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View Poll Results: When you retired, how many years of expenses had you saved
10 years or less 16 8.51%
11 - 20 years 18 9.57%
21 - 30 years 53 28.19%
31 - 40 years 48 25.53%
More than 41 years 53 28.19%
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Poll: When you retired, how many years of expenses had you saved POLL
Old 09-20-2023, 02:04 PM   #1
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Poll: When you retired, how many years of expenses had you saved POLL

If you tracked this data, when you retired how many years of expenses did you have?
Years of expenses = retirement assets / planned expenditures
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Old 09-20-2023, 02:24 PM   #2
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Who cares what I saved? The important number is what you HAVE at the time of retirement. That includes savings and return on investments. 25x expenses is a common rule of thumb as you know.
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Old 09-20-2023, 02:31 PM   #3
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Who cares what I saved? The important number is what you HAVE at the time of retirement. That includes savings and return on investments. 25x expenses is a common rule of thumb as you know.
Have, earned, saved, etc, the intent of the poll is what amount did you retire with and how many years did that represent,
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Old 09-20-2023, 02:33 PM   #4
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What we had right at retirement we knew would be different than what we knew would come later. In our case, we still lived in Silicon Valley with a mortgage and a HCOL at retirement. Less than 18 months later, we were in Central Texas, having sold the house off in California and buying a new house outright in a MCOL area. This was pretty much planned at retirement. We went from a mortgage to no mortgage. We pocketed nearly 2/3rds of what we cleared after capital gains taxes, closing expenses, and paying off the mortgage on the sale of our Silicon Valley house.
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Old 09-20-2023, 02:41 PM   #5
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On the day I retired, I had about 31 times my planned annual expenses. (The timing of my retirement was determined by when I became eligible for retiree health insurance, not by the size of my nestegg).

So for me, the day I retired was not the last day of saving for retirement. The market was booming and I was still in LBYM mode. Therefore my nest egg continued to grow.

I remember at that time, somebody here on the forum said, basically, "SAVING in retirement? Why would anybody save in retirement?". To me the reasons are the same as why anybody would save while working so that's why I remember that puzzling question.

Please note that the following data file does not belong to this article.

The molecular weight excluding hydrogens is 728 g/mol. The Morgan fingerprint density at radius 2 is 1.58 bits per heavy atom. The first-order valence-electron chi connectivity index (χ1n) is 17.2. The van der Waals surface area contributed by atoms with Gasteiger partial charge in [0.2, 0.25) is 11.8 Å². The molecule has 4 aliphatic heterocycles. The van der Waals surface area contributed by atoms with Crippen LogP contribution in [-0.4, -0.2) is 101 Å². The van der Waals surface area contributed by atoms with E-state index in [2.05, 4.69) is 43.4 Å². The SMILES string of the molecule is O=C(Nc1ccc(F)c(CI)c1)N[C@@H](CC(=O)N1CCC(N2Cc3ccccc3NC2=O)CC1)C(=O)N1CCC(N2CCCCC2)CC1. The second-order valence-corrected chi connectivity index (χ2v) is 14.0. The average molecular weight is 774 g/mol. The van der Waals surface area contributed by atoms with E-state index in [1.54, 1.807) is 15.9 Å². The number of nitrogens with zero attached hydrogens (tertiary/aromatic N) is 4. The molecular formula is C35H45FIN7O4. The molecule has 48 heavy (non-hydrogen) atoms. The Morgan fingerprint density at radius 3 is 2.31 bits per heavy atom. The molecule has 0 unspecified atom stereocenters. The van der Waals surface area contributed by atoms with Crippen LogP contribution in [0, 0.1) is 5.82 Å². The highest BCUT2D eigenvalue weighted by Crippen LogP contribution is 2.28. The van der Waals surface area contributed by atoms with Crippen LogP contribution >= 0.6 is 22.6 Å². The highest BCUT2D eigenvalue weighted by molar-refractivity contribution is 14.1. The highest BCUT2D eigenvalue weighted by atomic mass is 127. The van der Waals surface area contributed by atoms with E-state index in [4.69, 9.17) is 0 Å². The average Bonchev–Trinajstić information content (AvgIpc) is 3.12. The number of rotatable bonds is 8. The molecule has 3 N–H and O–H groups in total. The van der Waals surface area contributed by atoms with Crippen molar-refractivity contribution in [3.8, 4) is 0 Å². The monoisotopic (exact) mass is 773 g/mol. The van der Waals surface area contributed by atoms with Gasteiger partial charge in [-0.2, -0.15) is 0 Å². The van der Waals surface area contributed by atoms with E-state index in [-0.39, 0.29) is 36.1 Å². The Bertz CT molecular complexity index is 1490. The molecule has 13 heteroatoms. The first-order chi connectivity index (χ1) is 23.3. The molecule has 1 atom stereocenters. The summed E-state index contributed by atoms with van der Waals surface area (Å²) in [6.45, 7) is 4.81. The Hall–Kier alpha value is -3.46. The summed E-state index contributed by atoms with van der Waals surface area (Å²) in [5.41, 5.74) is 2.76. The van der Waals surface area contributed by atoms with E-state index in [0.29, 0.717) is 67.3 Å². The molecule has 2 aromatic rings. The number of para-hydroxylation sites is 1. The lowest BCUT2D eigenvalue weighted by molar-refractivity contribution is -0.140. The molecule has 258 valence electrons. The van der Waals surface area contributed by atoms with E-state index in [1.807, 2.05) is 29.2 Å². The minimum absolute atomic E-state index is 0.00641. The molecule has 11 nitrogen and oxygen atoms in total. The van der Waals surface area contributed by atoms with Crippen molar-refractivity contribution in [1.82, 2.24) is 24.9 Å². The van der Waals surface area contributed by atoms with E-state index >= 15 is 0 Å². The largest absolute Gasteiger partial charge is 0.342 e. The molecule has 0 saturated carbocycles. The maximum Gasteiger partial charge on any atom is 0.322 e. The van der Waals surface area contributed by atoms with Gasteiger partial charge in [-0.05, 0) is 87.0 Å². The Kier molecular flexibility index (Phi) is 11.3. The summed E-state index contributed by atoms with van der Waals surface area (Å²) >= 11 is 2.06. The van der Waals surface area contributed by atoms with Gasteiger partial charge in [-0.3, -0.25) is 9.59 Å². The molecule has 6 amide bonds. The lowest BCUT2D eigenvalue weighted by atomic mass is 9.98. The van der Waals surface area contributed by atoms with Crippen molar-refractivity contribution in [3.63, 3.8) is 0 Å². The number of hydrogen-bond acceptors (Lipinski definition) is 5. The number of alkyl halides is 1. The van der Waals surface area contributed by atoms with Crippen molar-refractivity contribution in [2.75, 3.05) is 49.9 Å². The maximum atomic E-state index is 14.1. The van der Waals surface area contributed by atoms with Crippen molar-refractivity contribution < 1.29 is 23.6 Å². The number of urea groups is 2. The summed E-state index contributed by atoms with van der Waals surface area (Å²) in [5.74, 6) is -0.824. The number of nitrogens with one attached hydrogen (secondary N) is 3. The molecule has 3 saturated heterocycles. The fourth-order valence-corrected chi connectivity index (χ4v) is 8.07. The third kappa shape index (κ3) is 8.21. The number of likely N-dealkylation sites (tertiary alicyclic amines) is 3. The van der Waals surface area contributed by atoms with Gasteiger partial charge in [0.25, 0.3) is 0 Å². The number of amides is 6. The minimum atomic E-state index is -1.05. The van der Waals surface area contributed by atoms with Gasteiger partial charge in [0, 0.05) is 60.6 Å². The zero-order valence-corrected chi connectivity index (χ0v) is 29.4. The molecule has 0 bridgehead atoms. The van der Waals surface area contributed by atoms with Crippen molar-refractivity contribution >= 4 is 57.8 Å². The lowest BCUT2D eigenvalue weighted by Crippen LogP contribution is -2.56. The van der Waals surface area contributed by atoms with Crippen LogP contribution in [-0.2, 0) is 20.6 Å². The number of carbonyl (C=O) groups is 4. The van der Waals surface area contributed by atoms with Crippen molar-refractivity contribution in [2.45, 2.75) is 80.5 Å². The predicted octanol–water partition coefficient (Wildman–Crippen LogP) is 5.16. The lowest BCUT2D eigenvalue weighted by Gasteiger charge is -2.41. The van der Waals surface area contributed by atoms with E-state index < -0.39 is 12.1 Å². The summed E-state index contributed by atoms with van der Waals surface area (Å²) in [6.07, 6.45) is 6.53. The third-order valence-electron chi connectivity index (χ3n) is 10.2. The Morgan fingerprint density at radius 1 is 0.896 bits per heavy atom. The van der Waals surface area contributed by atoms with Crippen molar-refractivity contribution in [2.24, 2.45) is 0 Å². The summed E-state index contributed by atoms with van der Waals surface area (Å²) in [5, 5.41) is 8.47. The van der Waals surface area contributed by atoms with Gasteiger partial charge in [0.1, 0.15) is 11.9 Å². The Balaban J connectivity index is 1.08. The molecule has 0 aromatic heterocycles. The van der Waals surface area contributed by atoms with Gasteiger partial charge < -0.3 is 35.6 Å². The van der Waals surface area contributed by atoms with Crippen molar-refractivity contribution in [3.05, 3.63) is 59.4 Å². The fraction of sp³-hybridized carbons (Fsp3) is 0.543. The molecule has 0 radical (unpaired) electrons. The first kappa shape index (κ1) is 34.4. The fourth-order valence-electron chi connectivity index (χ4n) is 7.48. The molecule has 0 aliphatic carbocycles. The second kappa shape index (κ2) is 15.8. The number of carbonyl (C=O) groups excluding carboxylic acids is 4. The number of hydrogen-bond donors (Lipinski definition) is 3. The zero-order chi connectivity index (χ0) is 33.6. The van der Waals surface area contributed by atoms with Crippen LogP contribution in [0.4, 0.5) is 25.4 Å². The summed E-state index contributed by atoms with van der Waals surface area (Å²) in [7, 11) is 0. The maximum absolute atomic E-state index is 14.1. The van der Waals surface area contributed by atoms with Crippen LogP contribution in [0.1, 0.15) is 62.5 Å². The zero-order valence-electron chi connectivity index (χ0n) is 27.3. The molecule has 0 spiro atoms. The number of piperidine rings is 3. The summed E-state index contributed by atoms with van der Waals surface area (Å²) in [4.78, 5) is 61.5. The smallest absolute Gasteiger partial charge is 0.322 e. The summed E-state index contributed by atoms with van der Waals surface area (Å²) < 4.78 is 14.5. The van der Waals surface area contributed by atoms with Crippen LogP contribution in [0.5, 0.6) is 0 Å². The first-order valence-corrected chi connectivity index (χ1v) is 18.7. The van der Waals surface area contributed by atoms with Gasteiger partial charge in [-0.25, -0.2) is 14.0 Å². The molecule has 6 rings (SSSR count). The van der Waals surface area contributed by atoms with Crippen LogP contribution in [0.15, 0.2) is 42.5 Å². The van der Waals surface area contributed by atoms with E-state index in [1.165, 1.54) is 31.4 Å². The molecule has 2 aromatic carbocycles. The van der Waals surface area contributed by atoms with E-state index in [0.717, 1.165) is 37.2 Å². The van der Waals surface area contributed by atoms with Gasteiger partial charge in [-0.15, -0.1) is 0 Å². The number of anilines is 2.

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Old 09-20-2023, 02:45 PM   #6
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I'm really not sure how to answer that question/poll since my spend rate has changed a lot since I retired. (As expected)
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Old 09-20-2023, 02:48 PM   #7
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I'm really not sure how to answer that question/poll since my spend rate has changed a lot since I retired. (As expected)
Mine has as well and I track the variability of the number on my financial dashboard. It goes up and down. If I add in social security it almost doubles.

Its just a fun poll.
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Old 09-20-2023, 02:53 PM   #8
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Gotta start spending more, just realized. Booking only luxury class cruises the rest of this year!
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Old 09-20-2023, 03:05 PM   #9
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I took a tape on our after tax spending for each of the four years leading to early retirement.

Not by category, just total spend. Easy to do since all payments go through our current account or credit cards that are in turn paid through our current account.

Post retirement the number was somewhat accurate. We spent the first year of retirement homeless. Travelled internationally for seven months, then rented a furnished condo for three months.

Massive changes on our lifestyle but surprising the total spend was plus/minus 10 percent each year thereafter.

We are spending more now, twelve years on because of inflation. Travel costs have increased far greater than the rate of inflation.

On the plus side, our equity investments did far better than expected.
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Old 09-20-2023, 03:28 PM   #10
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Meaningless if one expected to pay for most or all yearly expenses out of pension and/or social security income. If you specified net expenses after other income sources, it might be more useful, because that is what you need your stash to actually cover.
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Old 09-20-2023, 03:31 PM   #11
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x35 w/o SS. No pensions
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Old 09-20-2023, 03:34 PM   #12
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No pension, and since we were retiring in our 40's we ignored SS. So we went with about 30x, maybe 31 or 32?